Letters and Manuscripts — Volume 1
Lt 16, 1863
Andrews, J. N.
Dear Brother Andrews,
I am sorry that the letter never reached you which was sent to you. I also sent a vision in regard to Bro. Ross to Bro. Edson some time ago and have not heard one word from it. 1LtMs, Lt 16, 1863, par. 1
I wish to say in the last vision which was given me [Nov. 5, 1862] I saw that if you labor in this cause it is your duty to cut loose from your farm in Waukon, that as it now stands it was not the duty of the church to help you while you are fastened to that place, that their means might just as well be buried as to go in that direction. I saw that it would be the will of God for you to cut loose and put yourself in a shape where you and your family can be abundantly provided for and then what you receive will be yours and the churches can know where it goes and have the satisfaction of its doing some good. 1LtMs, Lt 16, 1863, par. 2
I was shown some three or four years since that when you came to the light you would not stay in Waukon. A spirit of rebellion took you there, and you have been overtaxed with labor and perplexity and you could not be of much use unless you should cut loose and let your brethren do for you. In the last vision the same was repeated that it was your duty to cease studying or taxing the mind much, and if you devote yourself wholly to this work to do what you can, God will strengthen you for the purpose, and you must shake off the shackles and be a free man. You are too much entangled now, and if you have to lose, free yourself, and give your interest to the work. 1LtMs, Lt 16, 1863, par. 3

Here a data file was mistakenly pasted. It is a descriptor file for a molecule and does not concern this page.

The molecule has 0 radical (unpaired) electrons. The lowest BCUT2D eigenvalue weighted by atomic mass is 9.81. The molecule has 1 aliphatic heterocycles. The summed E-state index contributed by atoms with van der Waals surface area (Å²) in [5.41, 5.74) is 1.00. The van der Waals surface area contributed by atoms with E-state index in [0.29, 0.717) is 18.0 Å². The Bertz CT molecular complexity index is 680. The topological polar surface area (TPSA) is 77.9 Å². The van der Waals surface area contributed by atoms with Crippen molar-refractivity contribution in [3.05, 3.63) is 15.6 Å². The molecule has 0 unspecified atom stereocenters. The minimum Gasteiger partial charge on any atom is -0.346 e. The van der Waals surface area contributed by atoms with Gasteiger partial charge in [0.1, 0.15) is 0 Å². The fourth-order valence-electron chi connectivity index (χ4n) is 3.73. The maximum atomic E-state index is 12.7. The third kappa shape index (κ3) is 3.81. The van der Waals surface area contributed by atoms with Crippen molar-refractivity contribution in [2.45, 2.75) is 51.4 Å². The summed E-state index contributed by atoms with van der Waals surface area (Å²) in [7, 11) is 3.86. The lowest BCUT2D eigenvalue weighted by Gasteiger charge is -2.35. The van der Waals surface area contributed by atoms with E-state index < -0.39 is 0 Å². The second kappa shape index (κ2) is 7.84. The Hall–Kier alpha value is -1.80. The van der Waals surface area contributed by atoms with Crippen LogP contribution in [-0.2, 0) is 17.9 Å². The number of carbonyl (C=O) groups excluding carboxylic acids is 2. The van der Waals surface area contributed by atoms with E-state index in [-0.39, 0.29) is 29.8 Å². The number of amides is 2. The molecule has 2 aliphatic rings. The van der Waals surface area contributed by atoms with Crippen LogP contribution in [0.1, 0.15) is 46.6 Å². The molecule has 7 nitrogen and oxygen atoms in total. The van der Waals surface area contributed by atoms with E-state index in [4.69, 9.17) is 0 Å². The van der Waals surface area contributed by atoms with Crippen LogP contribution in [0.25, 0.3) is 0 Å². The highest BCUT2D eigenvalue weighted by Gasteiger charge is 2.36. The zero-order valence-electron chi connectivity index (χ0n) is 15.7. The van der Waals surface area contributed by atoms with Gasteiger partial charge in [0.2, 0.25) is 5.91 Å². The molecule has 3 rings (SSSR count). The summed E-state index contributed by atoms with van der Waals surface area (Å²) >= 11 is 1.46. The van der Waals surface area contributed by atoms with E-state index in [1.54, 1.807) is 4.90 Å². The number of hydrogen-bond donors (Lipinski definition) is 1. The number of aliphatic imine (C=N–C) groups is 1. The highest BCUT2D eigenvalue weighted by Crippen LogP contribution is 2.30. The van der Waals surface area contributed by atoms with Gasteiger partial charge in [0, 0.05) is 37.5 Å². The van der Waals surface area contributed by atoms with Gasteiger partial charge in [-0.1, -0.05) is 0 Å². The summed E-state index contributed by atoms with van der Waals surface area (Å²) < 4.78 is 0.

I saw, Br. A, that you were almost a slave to the will and wishes of your uncles. You have placed too much confidence in them, and sought too hard to please them and have felt a sort of dependence upon them. This is all wrong. Maintain a spirit of noble independence. Do not scringe or cripple to please them. Be God’s free man. Your relatives are like all the rest of the world. Their word is no better than the word of other men. You may flatter yourself that they are all just, but you will find your mistake. Their principles are worldly principles. They are governed by worldly motives. I saw that the Lord has not been pleased with the fear you have had and the bondage you have felt on account of your uncles. Cut loose, cut loose, from all this. Strike out independent. Know what is your own. It is your privilege. 1LtMs, Lt 16, 1863, par. 4